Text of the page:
The question everyone is asking this morning is who won the debate. The answer is: it depends who you ask.
To be sure, conservative website Drudge Report had Trump a blow out winner with over 82% of the nearly 500,000 votes cast, which however can probably be explained by the self-fulfilling ideology of most of the site’s visitors.
Alternatively, the left-leaning CNN, conducted a snap poll, which gave Clinton the win with 62% to Trump’s 27%. It was the biggest, and fastest, exercise conducted by an opinion polling firm. The poll of 521 registered voters who watched the debate was a sample which the network warned leaned more Democratic than the average – starting the night with Clinton ahead 26 per cent among the sample. While CNN handed the victory overwhelmingly to Clinton, it was more mixed on whether the debate will make a difference, with 47 per cent saying it would not affect their vote, 34 per cent saying it moved them towards Clinton, and 18% towards Trump.
More surprising was a poll by CNBC, where of the 748,000 votes cast as of this morning, Trump had collected nearly two-thirds of the votes, although Trump’s outperformance here may be explained by the fact that this, too, was linked off the Drudge main page, the same as a Time poll.
Many other snap polls also showed a preference for Trump:
* * *
And so on.
To be sure, the markets’ take was different, and as we noted last night, looking at the most direct proxy of Trump performance in recent weeks, namely the move in the Mexican Peso, traders “handed” it to Hillary.
As WSJ noted this morning, the Mexican currency was up roughly 1.5% against the U.S. dollar Tuesday, showing a sharp surge during the debate, which pitted Mrs. Clinton against Donald Trump. Other emerging market currencies, from the South African rand to Indonesia’s rupiah, also rallied on a belief that Trump presidency is now less likely.
Amid the confusion, the Mexican peso has emerged as a market proxy for the chances of a Trump’s presidency on Nov. 8. Mexico is seen as a likely victim of his professed dislike of trade deals, including deals between the U.S. and its southern neighbor. Mr. Trump has also pledged to build a wall along the U.S. border with Mexico to prevent the entrance of illegal immigrants.
The implied volatility of the peso against the dollar, which is a gauge of how much money investors are paying to either insure themselves—or bet—against large swings in the currency, has also spiked up for those contracts expiring after the election.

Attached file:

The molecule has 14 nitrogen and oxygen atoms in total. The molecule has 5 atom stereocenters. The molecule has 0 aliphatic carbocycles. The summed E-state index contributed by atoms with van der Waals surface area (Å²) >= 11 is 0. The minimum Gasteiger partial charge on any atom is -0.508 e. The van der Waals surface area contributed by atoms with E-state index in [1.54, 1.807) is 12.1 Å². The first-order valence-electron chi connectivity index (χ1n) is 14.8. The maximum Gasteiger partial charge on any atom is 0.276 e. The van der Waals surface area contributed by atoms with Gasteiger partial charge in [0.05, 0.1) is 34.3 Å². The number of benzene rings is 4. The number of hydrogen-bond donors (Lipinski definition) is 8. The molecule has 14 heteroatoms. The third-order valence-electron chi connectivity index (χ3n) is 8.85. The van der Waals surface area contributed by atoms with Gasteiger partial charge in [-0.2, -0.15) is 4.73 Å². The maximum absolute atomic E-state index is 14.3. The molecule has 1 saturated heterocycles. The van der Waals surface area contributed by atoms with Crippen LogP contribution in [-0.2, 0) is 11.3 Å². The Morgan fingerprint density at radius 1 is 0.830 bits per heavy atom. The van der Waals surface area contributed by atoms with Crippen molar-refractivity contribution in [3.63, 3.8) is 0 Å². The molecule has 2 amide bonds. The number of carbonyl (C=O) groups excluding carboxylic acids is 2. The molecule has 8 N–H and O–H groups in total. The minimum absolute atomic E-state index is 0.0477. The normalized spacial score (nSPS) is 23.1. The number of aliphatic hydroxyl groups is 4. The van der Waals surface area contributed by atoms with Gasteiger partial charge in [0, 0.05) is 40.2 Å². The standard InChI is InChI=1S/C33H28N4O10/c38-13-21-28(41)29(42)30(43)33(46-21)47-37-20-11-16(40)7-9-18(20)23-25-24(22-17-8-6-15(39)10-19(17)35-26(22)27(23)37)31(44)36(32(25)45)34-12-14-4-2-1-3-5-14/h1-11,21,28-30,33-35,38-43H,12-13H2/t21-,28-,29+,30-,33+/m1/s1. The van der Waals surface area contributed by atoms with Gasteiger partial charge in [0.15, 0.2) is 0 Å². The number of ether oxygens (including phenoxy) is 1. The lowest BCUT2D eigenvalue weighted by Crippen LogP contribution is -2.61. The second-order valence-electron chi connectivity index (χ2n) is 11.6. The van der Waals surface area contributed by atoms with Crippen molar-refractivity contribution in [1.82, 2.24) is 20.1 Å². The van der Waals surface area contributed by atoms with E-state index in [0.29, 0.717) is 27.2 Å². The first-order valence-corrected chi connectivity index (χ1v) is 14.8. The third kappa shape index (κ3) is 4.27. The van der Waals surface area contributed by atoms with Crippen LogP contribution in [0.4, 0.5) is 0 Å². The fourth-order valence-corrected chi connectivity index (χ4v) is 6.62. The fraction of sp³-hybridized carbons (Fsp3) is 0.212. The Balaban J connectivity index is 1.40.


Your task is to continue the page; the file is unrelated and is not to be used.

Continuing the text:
Tuesday’s rally in emerging market currencies, particularly the peso, was widely interpreted by analysts as a sign that investors thought Clinton won the debate. “Anyone who had wondered what had caused [peso] weakness over the past few weeks received a clear answer last night,” said Esther Reichelt, analyst at German lender Commerzbank.
And then there were the online betting markets, according to which Clinton’s probability of winning the White House gained in online betting following the first debate of the campaign on Monday night between her and Republican Donald Trump.
A Clinton contract on the popular PredictIt betting market gained 6 cents from the previous day’s level to 69 cents, though fading modestly after peaking…
… while a contract favoring Donald Trump‘s prospects for victory tumbled
7 cents to 31 cents, after which it rebounded modestly to 34. Contracts are priced from 0 cents to 100 cents,
with the contract price equating to a probability of whether that
candidate will win the Nov. 8 election.
The price swings for both candidates were the largest since early August, and placed Clinton’s lead in that market at the widest in about two weeks.
Clinton’s prospects also improved on the Irish betting site Paddy Power. About halfway through Monday’s debate, she was shown as a 1-to-2 favorite, and those odds shortened to 4-to-9 in the moments after the debate ended. Trump’s odds lengthened to 23-to-10 from 9-to-4.
The swing following the debate put the brakes on a big Trump price rally on PredictIt that coincided with a tightening in most public opinion polls. The implied probability of him winning had risen to 38 cents on Sunday from just 28 cents at the end of August. Bets on Trump fell as low as 5 cents on February but went up as high as 44 cents in May. Bets on Clinton, the persistent favorite in most wagering markets, went as low as 37 cents in January and as high as 79 cents in August.
The big caveat here, of course, is that virtually all online bookmakers had Brexit as a sure-on non-event, only to be proven wrong as the Brexit vote unfolded.
Perhaps the biggest take home message from last night’s debate was the lack of a clear winner, and the absence of a “knock out punch” by either candidate. As such the only question is how, if at all, did undecided candidates change their opinion toward either candidate. The answer to that will have to wait until the next set of official polls is released.